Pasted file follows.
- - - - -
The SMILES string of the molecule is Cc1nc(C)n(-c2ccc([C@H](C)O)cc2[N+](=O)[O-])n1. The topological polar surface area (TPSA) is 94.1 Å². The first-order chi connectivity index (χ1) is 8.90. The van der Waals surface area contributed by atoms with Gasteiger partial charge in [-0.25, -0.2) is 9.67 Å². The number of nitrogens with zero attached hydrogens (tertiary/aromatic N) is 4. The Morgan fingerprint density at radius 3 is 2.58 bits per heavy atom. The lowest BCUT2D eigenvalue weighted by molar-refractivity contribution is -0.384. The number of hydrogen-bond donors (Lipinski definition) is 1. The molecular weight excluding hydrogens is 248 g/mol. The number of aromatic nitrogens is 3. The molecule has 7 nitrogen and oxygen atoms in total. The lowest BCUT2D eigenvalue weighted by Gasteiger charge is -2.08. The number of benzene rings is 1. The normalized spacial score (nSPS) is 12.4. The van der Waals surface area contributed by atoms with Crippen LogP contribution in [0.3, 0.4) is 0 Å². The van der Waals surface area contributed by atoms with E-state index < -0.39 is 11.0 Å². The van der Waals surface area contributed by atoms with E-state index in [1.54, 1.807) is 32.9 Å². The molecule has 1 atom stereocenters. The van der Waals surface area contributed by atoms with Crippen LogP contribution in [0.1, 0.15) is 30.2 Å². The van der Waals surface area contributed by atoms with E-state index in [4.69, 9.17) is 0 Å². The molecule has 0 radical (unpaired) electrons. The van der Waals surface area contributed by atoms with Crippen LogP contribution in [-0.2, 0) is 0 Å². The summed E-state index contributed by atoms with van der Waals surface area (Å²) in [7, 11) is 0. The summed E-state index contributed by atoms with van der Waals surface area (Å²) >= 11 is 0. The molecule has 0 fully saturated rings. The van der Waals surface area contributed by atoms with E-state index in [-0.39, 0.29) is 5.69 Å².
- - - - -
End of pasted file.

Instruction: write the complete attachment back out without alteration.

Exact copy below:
The SMILES string of the molecule is Cc1nc(C)n(-c2ccc([C@H](C)O)cc2[N+](=O)[O-])n1. The topological polar surface area (TPSA) is 94.1 Å². The first-order chi connectivity index (χ1) is 8.90. The van der Waals surface area contributed by atoms with Gasteiger partial charge in [-0.25, -0.2) is 9.67 Å². The number of nitrogens with zero attached hydrogens (tertiary/aromatic N) is 4. The Morgan fingerprint density at radius 3 is 2.58 bits per heavy atom. The lowest BCUT2D eigenvalue weighted by molar-refractivity contribution is -0.384. The number of hydrogen-bond donors (Lipinski definition) is 1. The molecular weight excluding hydrogens is 248 g/mol. The number of aromatic nitrogens is 3. The molecule has 7 nitrogen and oxygen atoms in total. The lowest BCUT2D eigenvalue weighted by Gasteiger charge is -2.08. The number of benzene rings is 1. The normalized spacial score (nSPS) is 12.4. The van der Waals surface area contributed by atoms with Crippen LogP contribution in [0.3, 0.4) is 0 Å². The van der Waals surface area contributed by atoms with E-state index < -0.39 is 11.0 Å². The van der Waals surface area contributed by atoms with E-state index in [1.54, 1.807) is 32.9 Å². The molecule has 1 atom stereocenters. The van der Waals surface area contributed by atoms with Crippen LogP contribution in [0.1, 0.15) is 30.2 Å². The van der Waals surface area contributed by atoms with E-state index in [4.69, 9.17) is 0 Å². The molecule has 0 radical (unpaired) electrons. The van der Waals surface area contributed by atoms with Crippen LogP contribution in [-0.2, 0) is 0 Å². The summed E-state index contributed by atoms with van der Waals surface area (Å²) in [7, 11) is 0. The summed E-state index contributed by atoms with van der Waals surface area (Å²) >= 11 is 0. The molecule has 0 fully saturated rings. The van der Waals surface area contributed by atoms with E-state index in [-0.39, 0.29) is 5.69 Å².